A friend said to me once, ‘If my husband cheated, I wouldn’t leave him. It doesn’t seem a big enough reason, but obviously I wouldn’t tell him that.’ The tone of her voice (slightly quieter and quicker than usual) suggested she was sharing a hushed confession. Whenever one partner cheats, it seems the other should immediately pack their bags and leave. Women in particular can be labelled ‘weak’ for staying. For centuries, society has taught us to believe in soulmates, commitment, marriage – two people in any single relationship. But how many of us still align to these values… does fear influence monogamy?
It’s a thought that troubled me back in February 2020, when I asked if we really needed to find a life partner. At the time, I had been single for almost a year, approaching my late twenties, experiencing bad dates. The research on my post made monogamy seem like an old-fashioned concept that doesn’t represent modern relationships. The whole, ‘find your other half and live happily ever after’. How many relationships have sexual compatibility? Is it realistic for us to expect passion and excitement a decade or two later?
Despite the strong arguments advocating for monogamous alternatives, I, and many others, haven’t considered ourselves in open relationships – even though open relationship statistics are increasing. According to a piece on ABC, studies have shown women in particular are opting to explore. ‘Women in exclusive, long-term relationships, stop wanting to have sex in years one to four’ while men usually report boredom after a decade. This is due to women needing more ‘variety’ and ‘adventure’.
Doubts surrounding open relationships
Although I’m currently loved up and not wishing for either me or my partner to have sex with someone else, I do wonder what’s stopped me from pursuing open relationships before.
A woman (let’s say Rebecca) had her first relationship at 17 with a guy she ended up marrying. They were each other’s only sexual partners. Ten years into their marriage, Rebecca (and let’s say Mark) were still happy in love, but both had an itch to experiment sexually. After ignoring their feelings and pushing their thoughts aside, they eventually sat down and spoke about their desires. They soon realised; they shared the same concerns.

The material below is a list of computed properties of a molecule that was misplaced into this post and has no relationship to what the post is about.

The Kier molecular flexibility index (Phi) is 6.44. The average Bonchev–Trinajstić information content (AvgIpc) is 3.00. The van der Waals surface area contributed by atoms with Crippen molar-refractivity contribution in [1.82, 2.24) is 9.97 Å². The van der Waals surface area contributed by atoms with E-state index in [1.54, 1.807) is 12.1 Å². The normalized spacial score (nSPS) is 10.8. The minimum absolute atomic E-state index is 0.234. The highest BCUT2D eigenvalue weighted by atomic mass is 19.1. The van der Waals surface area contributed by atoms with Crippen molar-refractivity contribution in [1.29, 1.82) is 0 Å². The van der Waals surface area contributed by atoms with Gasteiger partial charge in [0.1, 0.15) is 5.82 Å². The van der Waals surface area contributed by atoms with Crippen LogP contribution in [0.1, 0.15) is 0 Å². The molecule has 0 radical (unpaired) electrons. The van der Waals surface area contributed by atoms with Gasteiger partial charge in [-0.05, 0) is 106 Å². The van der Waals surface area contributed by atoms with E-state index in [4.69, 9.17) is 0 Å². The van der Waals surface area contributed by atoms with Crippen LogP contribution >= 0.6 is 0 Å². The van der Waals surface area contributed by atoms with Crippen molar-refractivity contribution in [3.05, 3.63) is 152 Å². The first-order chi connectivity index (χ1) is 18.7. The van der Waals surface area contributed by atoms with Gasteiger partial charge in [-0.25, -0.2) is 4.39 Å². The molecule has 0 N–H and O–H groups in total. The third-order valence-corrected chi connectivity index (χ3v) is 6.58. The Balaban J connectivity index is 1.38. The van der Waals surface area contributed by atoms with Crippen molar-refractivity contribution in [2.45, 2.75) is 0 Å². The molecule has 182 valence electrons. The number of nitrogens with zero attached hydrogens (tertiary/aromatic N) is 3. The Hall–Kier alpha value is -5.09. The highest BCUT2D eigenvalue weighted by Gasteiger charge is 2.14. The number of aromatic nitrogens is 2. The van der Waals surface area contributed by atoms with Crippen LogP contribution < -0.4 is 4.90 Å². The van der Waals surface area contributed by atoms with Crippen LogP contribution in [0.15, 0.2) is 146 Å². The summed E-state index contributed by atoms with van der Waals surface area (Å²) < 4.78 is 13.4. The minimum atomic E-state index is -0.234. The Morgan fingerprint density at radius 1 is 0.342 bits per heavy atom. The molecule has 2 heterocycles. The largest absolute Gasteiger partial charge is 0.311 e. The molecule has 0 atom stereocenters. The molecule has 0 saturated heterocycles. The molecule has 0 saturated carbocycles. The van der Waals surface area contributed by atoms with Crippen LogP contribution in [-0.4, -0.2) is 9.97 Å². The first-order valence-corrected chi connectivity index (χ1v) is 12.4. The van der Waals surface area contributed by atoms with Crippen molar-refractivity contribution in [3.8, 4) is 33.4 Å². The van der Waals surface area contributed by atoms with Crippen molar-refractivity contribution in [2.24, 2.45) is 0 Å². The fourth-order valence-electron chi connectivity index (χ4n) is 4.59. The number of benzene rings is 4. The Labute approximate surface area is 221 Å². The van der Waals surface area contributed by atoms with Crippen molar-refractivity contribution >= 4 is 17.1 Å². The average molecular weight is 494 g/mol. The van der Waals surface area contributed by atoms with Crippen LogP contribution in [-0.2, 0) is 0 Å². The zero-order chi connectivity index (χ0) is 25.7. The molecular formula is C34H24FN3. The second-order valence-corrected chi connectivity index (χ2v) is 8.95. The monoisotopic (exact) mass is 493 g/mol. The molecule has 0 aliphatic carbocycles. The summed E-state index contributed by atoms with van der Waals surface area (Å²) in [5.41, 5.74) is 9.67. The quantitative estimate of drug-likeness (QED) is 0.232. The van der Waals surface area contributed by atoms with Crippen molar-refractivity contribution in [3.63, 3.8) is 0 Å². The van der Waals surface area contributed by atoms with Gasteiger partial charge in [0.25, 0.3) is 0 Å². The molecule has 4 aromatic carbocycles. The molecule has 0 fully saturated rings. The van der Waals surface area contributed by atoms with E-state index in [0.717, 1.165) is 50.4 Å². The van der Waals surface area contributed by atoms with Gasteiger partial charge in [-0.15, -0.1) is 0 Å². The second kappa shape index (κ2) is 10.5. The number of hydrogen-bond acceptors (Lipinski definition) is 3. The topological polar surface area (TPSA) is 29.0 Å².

Neither wanted to break up and worried that sex outside their marriage would encourage the other to stray, fall in love with someone else or have much, much better sex. Upon discussing their fears, they figured they were all unrealistic doubts. They soon began sleeping with other people – leading them to being happier together.
It’s a fairy-tale ending… just not the Cinderella one we’ve dreamt about. Their fears highlight the comfort in monogamy. The continuity of one partner dedicated to us, who with confidence we feel, won’t cheat, won’t buy another woman perfume and lingerie, won’t leave us for a better sexual model. Monogamy proves commitment and love (assuming infidelity isn’t involved).
We often think people are scared of commitment and therefore run from monogamy, but it can also be the other way. Some couples worry their relationship will struggle with added sexual partners. A Guardian piece emphasised this point, quoting comedian Rosie Wilby, ‘… we don’t like the idea of our partner being with someone else. But generally, it’s because we’ve been taught to believe this means that our partner will leave us.’
What if fear is holding you back?
The BBC published an article last year on the growing trend of consensual non-monogamy (CNM). This allows couples to openly form relationships with other people, providing boundaries are discussed. CNM works for individuals who feel traditional monogamy is not for them, as well as for couples who are not sexually compatible or feel they want a more freeing, less restricting connection. The BBC piece notes that ‘research on CNM shows that couples with differing sexual interests report being better off when they have multiple sexual partners.’
CNM can clearly work for many people, despite the lingering stigma attached to these types of relationships. While it’s not for everyone, research shows younger generations are becoming less restrictive with monogamy. The Independent spoke to sex therapist, Dr. Tammy Nelson, who said that Gen Z are seeking ‘flexible’ sexual relationships, even though people will naturally still ‘lean towards a primary or central partner’.
If you have considered CNM, it’s important to analyse your expectations and your reasons why. The inclusion of other people isn’t a band aid for problems happening in a relationship. Healthy CNM involves open communication, honesty and trust, including a separation from self-insecurity.
Would you ever consider breaking away from traditional monogamy?